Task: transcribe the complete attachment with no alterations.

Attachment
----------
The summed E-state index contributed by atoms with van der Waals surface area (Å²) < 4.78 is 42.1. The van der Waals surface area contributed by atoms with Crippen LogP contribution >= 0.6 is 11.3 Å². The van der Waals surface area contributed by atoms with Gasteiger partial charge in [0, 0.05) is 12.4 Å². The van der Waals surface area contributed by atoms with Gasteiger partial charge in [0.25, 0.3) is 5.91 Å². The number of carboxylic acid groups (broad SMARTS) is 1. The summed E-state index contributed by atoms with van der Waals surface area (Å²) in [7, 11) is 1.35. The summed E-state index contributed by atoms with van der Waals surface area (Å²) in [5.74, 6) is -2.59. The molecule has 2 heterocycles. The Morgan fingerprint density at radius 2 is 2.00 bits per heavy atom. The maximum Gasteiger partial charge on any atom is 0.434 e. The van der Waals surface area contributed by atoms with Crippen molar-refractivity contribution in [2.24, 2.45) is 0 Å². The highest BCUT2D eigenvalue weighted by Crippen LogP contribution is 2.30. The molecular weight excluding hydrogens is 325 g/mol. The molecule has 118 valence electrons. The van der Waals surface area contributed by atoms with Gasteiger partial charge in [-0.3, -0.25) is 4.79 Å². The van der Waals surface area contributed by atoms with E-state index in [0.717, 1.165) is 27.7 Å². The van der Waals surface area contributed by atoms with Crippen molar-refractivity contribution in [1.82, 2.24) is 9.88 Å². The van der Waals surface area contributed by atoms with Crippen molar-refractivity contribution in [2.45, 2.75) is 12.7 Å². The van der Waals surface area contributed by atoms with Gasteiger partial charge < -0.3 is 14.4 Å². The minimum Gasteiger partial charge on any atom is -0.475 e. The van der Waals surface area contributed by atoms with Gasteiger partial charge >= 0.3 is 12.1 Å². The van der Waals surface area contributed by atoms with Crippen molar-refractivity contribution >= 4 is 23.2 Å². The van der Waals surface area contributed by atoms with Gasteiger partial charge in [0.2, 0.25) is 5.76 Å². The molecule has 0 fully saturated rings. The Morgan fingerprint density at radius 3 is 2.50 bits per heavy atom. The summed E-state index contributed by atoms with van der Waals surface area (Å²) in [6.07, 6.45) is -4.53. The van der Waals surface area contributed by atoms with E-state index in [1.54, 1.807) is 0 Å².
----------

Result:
The summed E-state index contributed by atoms with van der Waals surface area (Å²) < 4.78 is 42.1. The van der Waals surface area contributed by atoms with Crippen LogP contribution >= 0.6 is 11.3 Å². The van der Waals surface area contributed by atoms with Gasteiger partial charge in [0, 0.05) is 12.4 Å². The van der Waals surface area contributed by atoms with Gasteiger partial charge in [0.25, 0.3) is 5.91 Å². The number of carboxylic acid groups (broad SMARTS) is 1. The summed E-state index contributed by atoms with van der Waals surface area (Å²) in [7, 11) is 1.35. The summed E-state index contributed by atoms with van der Waals surface area (Å²) in [5.74, 6) is -2.59. The molecule has 2 heterocycles. The Morgan fingerprint density at radius 2 is 2.00 bits per heavy atom. The maximum Gasteiger partial charge on any atom is 0.434 e. The van der Waals surface area contributed by atoms with Crippen molar-refractivity contribution in [2.24, 2.45) is 0 Å². The highest BCUT2D eigenvalue weighted by Crippen LogP contribution is 2.30. The molecular weight excluding hydrogens is 325 g/mol. The molecule has 118 valence electrons. The van der Waals surface area contributed by atoms with Gasteiger partial charge in [-0.3, -0.25) is 4.79 Å². The van der Waals surface area contributed by atoms with E-state index in [0.717, 1.165) is 27.7 Å². The van der Waals surface area contributed by atoms with Crippen molar-refractivity contribution in [1.82, 2.24) is 9.88 Å². The van der Waals surface area contributed by atoms with Crippen molar-refractivity contribution in [2.45, 2.75) is 12.7 Å². The van der Waals surface area contributed by atoms with Gasteiger partial charge < -0.3 is 14.4 Å². The minimum Gasteiger partial charge on any atom is -0.475 e. The van der Waals surface area contributed by atoms with Gasteiger partial charge >= 0.3 is 12.1 Å². The van der Waals surface area contributed by atoms with Crippen molar-refractivity contribution >= 4 is 23.2 Å². The van der Waals surface area contributed by atoms with Gasteiger partial charge in [0.2, 0.25) is 5.76 Å². The molecule has 0 fully saturated rings. The Morgan fingerprint density at radius 3 is 2.50 bits per heavy atom. The summed E-state index contributed by atoms with van der Waals surface area (Å²) in [6.07, 6.45) is -4.53. The van der Waals surface area contributed by atoms with E-state index in [1.54, 1.807) is 0 Å².